The Curse of Knowledge vs. the Gift of Expertise

Moira arms crossed

Too often people get bogged down by words.  In work settings, professional jargon can often intimidate and bore potential or existing clients.  In her latest article, change expert and financial psychologist Dr. Moira Somers provides us with tips on how to keep your message relatable and your clients engaged. Her advice is valuable for any business person looking to better connect with their customers. 

 

In the last issue of the FP Standard, I discussed one of the main reasons why good clients often ignore great financial advice: namely, the Curse of Knowledge. Too often, CFP professionals use highly specialized, technical language in their meetings with clients. This problem not only interferes with effective communication, but also reduces the likelihood that clients will follow through with your advice.

Learn more about Dr. Somers’ presentations and her interest in the factors that influence advisor client relationships and  Why Good Clients Ignore Great Advice

The solution is obvious. Eschew obfuscation. Oops! I mean, use plain language. Here are a few ways to boost the likelihood that your clients will understand your recommendations.

  1. Review every piece of written information you hand out to clients. Wherever possible, cut out the professional jargon. If you use third-party sources to send out market updates or financial news, bring the jargon problem to their attention. Challenge them to improve the readability of their reports.
  2. Ask people outside your field to take a look at your handouts. The ideal reviewers would be members of your ideal client group. Have them underline anything they don’t understand in your documents. Then go back to the office and work on the materials until they’re more easily understood.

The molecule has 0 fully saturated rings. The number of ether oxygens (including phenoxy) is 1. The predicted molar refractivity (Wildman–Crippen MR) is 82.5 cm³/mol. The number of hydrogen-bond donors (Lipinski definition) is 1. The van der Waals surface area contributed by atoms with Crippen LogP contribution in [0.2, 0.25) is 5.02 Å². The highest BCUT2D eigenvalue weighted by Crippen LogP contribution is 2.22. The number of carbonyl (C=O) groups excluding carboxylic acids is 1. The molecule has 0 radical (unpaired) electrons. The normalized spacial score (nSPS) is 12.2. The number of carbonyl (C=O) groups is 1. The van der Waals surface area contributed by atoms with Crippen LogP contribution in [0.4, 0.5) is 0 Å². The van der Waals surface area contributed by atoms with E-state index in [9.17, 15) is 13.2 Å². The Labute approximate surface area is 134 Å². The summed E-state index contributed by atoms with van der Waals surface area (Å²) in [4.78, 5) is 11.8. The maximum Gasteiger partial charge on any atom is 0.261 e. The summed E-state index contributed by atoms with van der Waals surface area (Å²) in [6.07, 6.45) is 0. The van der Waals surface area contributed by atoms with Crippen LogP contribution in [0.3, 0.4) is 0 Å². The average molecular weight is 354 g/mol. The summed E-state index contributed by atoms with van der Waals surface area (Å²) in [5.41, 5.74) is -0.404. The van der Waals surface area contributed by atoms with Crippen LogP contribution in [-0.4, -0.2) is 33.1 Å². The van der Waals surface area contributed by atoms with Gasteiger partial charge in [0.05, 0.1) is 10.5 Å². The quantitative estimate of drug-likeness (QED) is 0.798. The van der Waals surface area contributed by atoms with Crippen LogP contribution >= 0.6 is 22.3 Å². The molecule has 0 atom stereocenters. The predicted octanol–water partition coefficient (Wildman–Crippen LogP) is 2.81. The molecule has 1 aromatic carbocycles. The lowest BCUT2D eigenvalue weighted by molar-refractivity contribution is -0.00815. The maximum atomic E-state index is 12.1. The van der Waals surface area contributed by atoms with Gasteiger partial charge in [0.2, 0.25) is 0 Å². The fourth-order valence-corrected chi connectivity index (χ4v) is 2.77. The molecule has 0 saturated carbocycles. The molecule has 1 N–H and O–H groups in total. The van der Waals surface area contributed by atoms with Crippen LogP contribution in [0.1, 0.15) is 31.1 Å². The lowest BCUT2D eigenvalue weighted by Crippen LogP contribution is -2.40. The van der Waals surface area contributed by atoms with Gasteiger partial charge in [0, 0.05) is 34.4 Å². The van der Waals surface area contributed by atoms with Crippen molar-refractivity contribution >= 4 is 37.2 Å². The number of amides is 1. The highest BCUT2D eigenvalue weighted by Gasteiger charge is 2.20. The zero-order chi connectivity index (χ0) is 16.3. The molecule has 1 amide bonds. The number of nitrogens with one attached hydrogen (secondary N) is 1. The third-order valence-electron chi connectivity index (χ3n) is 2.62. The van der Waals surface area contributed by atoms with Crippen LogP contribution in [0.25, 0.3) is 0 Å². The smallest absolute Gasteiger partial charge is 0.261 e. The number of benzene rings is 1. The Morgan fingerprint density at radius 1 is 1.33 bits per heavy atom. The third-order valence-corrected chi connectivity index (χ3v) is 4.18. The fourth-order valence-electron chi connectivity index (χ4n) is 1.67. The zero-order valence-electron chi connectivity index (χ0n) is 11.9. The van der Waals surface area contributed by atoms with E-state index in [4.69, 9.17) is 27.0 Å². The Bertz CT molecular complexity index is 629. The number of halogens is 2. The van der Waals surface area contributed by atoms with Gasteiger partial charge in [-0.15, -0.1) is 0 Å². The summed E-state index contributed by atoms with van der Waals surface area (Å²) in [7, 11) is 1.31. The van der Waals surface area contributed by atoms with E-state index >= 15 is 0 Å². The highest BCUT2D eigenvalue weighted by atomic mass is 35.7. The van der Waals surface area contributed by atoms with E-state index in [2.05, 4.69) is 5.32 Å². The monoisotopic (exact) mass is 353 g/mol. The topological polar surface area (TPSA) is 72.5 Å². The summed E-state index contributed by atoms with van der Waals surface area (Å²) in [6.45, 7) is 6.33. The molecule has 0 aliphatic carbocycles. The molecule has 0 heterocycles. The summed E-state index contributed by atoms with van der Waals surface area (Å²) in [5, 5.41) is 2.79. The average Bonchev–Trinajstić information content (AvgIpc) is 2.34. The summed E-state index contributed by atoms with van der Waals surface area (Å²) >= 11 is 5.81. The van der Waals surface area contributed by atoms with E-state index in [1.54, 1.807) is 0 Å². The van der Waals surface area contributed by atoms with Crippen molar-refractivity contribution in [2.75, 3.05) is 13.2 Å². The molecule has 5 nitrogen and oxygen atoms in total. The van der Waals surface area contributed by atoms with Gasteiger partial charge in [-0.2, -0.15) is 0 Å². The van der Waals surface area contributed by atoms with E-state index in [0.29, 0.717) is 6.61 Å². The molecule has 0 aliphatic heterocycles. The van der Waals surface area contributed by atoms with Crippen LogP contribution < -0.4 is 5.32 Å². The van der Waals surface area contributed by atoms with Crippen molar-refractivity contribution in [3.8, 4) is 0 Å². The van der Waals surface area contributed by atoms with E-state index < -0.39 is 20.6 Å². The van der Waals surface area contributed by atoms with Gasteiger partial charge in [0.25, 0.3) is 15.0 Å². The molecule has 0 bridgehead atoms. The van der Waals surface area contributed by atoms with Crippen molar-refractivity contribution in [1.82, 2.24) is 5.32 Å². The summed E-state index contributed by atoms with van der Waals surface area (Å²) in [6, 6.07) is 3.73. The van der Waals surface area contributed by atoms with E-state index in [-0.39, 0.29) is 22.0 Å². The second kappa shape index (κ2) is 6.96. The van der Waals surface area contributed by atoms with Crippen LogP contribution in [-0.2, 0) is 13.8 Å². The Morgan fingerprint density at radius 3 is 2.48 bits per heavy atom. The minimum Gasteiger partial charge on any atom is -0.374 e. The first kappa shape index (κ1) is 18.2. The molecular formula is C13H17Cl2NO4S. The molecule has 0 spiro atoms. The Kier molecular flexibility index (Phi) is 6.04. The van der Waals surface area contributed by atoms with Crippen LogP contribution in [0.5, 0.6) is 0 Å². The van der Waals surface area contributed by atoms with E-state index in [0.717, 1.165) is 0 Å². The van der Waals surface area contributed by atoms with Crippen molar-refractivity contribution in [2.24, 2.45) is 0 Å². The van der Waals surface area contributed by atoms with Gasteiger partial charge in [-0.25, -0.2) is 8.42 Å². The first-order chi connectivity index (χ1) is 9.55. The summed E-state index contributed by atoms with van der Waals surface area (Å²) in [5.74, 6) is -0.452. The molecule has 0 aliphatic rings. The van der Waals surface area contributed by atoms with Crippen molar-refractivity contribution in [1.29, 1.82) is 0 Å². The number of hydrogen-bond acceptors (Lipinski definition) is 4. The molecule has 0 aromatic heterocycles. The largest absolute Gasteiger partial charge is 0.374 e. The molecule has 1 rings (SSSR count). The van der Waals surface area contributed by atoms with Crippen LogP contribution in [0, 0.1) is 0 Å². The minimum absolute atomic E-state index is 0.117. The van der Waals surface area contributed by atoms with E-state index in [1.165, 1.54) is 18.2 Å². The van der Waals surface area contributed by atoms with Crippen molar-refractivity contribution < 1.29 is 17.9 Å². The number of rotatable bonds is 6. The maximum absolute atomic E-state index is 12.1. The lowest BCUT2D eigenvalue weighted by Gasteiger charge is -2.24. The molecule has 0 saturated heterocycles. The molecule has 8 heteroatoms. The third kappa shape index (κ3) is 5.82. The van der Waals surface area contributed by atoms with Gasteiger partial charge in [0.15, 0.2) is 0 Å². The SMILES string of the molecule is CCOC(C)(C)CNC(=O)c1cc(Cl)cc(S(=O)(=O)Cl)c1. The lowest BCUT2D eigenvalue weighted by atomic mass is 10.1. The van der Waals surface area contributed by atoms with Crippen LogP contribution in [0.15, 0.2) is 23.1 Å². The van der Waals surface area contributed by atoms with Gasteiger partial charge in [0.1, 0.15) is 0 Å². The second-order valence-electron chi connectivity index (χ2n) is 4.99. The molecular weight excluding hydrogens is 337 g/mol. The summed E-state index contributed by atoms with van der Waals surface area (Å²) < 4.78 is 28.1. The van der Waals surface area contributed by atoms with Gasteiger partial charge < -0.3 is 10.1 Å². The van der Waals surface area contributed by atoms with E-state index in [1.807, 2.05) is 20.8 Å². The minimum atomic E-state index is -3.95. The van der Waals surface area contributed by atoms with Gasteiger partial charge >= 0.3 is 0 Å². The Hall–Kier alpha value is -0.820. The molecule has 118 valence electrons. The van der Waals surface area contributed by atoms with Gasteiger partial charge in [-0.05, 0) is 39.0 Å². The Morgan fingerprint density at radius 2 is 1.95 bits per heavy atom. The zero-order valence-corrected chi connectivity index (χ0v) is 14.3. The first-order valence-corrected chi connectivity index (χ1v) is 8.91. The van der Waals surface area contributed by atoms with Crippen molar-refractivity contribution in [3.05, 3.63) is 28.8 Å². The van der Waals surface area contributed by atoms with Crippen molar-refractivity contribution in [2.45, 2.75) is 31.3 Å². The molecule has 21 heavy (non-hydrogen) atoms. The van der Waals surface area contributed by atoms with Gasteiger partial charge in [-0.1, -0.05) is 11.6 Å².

3. Shorten your meetings with clients. The longer the meetings, the more likely they will begin to ‘glaze over’. This leads people to agree to things they do not understand and will not implement in the days to come.
  4. Before you end meetings, ask clients to explain your recommendations in their own words. This helps to ensure that you have a truly informed client, and gives you another chance to clear up misunderstandings.

Your education to become a CFP professional equipped you to bring truly valuable services to your community. But it also left you with the challenge of translating that knowledge into something non- professionals can understand. Keeping that challenge in mind helps you to turn the Curse of Knowledge into the Gift of Expertise.

© 2016 Financial Planning Standards Council. Republished with permission.

 

Not only is Dr. Somers a clinical neuropsychologist, a professor and a financial recovery expert, she is also a fantastic speaker, who combines the latest neuroscience research with practical, easy-to-implement advice.  While her titles may sound intimidating, she herself is approachable and funny, two things which she uses, alongside her expertise, to help people make lasting behavioral change. Contact us to book Moira for your next event.

 

 

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